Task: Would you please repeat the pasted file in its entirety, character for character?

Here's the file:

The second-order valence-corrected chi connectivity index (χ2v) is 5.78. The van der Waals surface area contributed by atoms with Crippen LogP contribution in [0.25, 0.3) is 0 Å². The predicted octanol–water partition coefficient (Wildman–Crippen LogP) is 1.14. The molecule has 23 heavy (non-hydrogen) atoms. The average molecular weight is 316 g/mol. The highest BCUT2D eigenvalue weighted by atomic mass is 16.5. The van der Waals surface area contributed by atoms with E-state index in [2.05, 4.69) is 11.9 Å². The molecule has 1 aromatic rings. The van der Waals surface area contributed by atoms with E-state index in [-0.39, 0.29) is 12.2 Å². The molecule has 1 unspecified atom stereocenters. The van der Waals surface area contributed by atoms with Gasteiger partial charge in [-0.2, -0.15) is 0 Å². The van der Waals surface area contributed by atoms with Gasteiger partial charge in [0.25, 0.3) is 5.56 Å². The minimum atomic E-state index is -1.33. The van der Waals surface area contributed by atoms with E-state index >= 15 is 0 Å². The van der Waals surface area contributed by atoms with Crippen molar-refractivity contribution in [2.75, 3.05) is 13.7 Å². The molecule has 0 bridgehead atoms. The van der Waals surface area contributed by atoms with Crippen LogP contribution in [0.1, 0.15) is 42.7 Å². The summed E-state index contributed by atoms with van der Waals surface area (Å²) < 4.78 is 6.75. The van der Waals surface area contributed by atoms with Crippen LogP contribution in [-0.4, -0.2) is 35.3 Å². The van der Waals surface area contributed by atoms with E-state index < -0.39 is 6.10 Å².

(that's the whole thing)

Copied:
The second-order valence-corrected chi connectivity index (χ2v) is 5.78. The van der Waals surface area contributed by atoms with Crippen LogP contribution in [0.25, 0.3) is 0 Å². The predicted octanol–water partition coefficient (Wildman–Crippen LogP) is 1.14. The molecule has 23 heavy (non-hydrogen) atoms. The average molecular weight is 316 g/mol. The highest BCUT2D eigenvalue weighted by atomic mass is 16.5. The van der Waals surface area contributed by atoms with E-state index in [2.05, 4.69) is 11.9 Å². The molecule has 1 aromatic rings. The van der Waals surface area contributed by atoms with E-state index in [-0.39, 0.29) is 12.2 Å². The molecule has 1 unspecified atom stereocenters. The van der Waals surface area contributed by atoms with Gasteiger partial charge in [-0.2, -0.15) is 0 Å². The van der Waals surface area contributed by atoms with Gasteiger partial charge in [0.25, 0.3) is 5.56 Å². The minimum atomic E-state index is -1.33. The van der Waals surface area contributed by atoms with E-state index >= 15 is 0 Å². The van der Waals surface area contributed by atoms with Crippen molar-refractivity contribution in [2.75, 3.05) is 13.7 Å². The molecule has 0 bridgehead atoms. The van der Waals surface area contributed by atoms with Crippen LogP contribution in [0.1, 0.15) is 42.7 Å². The summed E-state index contributed by atoms with van der Waals surface area (Å²) < 4.78 is 6.75. The van der Waals surface area contributed by atoms with Crippen LogP contribution in [-0.4, -0.2) is 35.3 Å². The van der Waals surface area contributed by atoms with E-state index < -0.39 is 6.10 Å².